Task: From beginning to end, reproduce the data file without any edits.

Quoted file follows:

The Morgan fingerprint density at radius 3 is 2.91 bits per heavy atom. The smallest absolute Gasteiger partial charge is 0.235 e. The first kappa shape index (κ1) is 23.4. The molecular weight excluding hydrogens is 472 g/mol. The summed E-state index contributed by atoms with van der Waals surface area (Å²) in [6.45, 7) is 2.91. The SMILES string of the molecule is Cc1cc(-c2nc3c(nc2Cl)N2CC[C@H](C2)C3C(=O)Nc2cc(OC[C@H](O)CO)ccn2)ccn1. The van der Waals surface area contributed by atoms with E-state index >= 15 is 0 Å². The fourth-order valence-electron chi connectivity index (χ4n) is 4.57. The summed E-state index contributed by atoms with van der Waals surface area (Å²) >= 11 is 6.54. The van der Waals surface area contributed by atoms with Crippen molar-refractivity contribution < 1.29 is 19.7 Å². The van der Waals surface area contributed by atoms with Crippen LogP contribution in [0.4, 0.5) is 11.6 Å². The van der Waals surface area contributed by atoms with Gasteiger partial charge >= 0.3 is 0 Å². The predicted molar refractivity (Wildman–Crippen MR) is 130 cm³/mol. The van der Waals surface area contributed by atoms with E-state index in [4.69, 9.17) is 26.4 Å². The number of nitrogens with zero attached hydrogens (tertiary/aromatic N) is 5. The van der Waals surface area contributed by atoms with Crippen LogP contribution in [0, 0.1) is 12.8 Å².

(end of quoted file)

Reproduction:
The Morgan fingerprint density at radius 3 is 2.91 bits per heavy atom. The smallest absolute Gasteiger partial charge is 0.235 e. The first kappa shape index (κ1) is 23.4. The molecular weight excluding hydrogens is 472 g/mol. The summed E-state index contributed by atoms with van der Waals surface area (Å²) in [6.45, 7) is 2.91. The SMILES string of the molecule is Cc1cc(-c2nc3c(nc2Cl)N2CC[C@H](C2)C3C(=O)Nc2cc(OC[C@H](O)CO)ccn2)ccn1. The van der Waals surface area contributed by atoms with E-state index >= 15 is 0 Å². The fourth-order valence-electron chi connectivity index (χ4n) is 4.57. The summed E-state index contributed by atoms with van der Waals surface area (Å²) >= 11 is 6.54. The van der Waals surface area contributed by atoms with Crippen molar-refractivity contribution < 1.29 is 19.7 Å². The van der Waals surface area contributed by atoms with Crippen LogP contribution in [0.4, 0.5) is 11.6 Å². The van der Waals surface area contributed by atoms with Gasteiger partial charge >= 0.3 is 0 Å². The predicted molar refractivity (Wildman–Crippen MR) is 130 cm³/mol. The van der Waals surface area contributed by atoms with E-state index in [4.69, 9.17) is 26.4 Å². The number of nitrogens with zero attached hydrogens (tertiary/aromatic N) is 5. The van der Waals surface area contributed by atoms with Crippen LogP contribution in [0, 0.1) is 12.8 Å².